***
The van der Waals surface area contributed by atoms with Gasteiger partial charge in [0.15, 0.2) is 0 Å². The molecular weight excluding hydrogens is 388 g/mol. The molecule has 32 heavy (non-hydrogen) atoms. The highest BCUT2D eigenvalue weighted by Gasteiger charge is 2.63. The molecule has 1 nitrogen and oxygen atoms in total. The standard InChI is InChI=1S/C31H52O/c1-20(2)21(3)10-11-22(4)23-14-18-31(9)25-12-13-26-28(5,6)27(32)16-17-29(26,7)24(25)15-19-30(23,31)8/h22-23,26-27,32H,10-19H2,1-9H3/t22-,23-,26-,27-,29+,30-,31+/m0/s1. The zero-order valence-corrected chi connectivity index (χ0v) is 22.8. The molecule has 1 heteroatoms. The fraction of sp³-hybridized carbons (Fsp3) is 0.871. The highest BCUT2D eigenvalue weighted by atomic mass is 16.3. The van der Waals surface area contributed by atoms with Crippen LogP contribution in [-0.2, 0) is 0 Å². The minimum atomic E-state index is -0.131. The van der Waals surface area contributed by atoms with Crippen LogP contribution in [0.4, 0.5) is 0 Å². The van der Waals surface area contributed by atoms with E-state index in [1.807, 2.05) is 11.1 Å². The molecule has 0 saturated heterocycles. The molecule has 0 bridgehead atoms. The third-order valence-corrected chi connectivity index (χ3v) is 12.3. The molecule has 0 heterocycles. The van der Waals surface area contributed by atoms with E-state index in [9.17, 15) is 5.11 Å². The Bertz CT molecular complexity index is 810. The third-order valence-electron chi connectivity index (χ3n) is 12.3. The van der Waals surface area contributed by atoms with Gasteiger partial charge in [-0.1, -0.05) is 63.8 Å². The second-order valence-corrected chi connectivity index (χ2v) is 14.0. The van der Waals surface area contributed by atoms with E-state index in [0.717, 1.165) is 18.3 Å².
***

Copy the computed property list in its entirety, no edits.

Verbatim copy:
The van der Waals surface area contributed by atoms with Gasteiger partial charge in [0.15, 0.2) is 0 Å². The molecular weight excluding hydrogens is 388 g/mol. The molecule has 32 heavy (non-hydrogen) atoms. The highest BCUT2D eigenvalue weighted by Gasteiger charge is 2.63. The molecule has 1 nitrogen and oxygen atoms in total. The standard InChI is InChI=1S/C31H52O/c1-20(2)21(3)10-11-22(4)23-14-18-31(9)25-12-13-26-28(5,6)27(32)16-17-29(26,7)24(25)15-19-30(23,31)8/h22-23,26-27,32H,10-19H2,1-9H3/t22-,23-,26-,27-,29+,30-,31+/m0/s1. The zero-order valence-corrected chi connectivity index (χ0v) is 22.8. The molecule has 1 heteroatoms. The fraction of sp³-hybridized carbons (Fsp3) is 0.871. The highest BCUT2D eigenvalue weighted by atomic mass is 16.3. The van der Waals surface area contributed by atoms with Crippen LogP contribution in [-0.2, 0) is 0 Å². The minimum atomic E-state index is -0.131. The van der Waals surface area contributed by atoms with Crippen LogP contribution in [0.4, 0.5) is 0 Å². The van der Waals surface area contributed by atoms with E-state index in [1.807, 2.05) is 11.1 Å². The molecule has 0 saturated heterocycles. The molecule has 0 bridgehead atoms. The third-order valence-corrected chi connectivity index (χ3v) is 12.3. The molecule has 0 heterocycles. The van der Waals surface area contributed by atoms with E-state index in [9.17, 15) is 5.11 Å². The Bertz CT molecular complexity index is 810. The third-order valence-electron chi connectivity index (χ3n) is 12.3. The van der Waals surface area contributed by atoms with Gasteiger partial charge in [-0.1, -0.05) is 63.8 Å². The second-order valence-corrected chi connectivity index (χ2v) is 14.0. The van der Waals surface area contributed by atoms with E-state index in [0.717, 1.165) is 18.3 Å².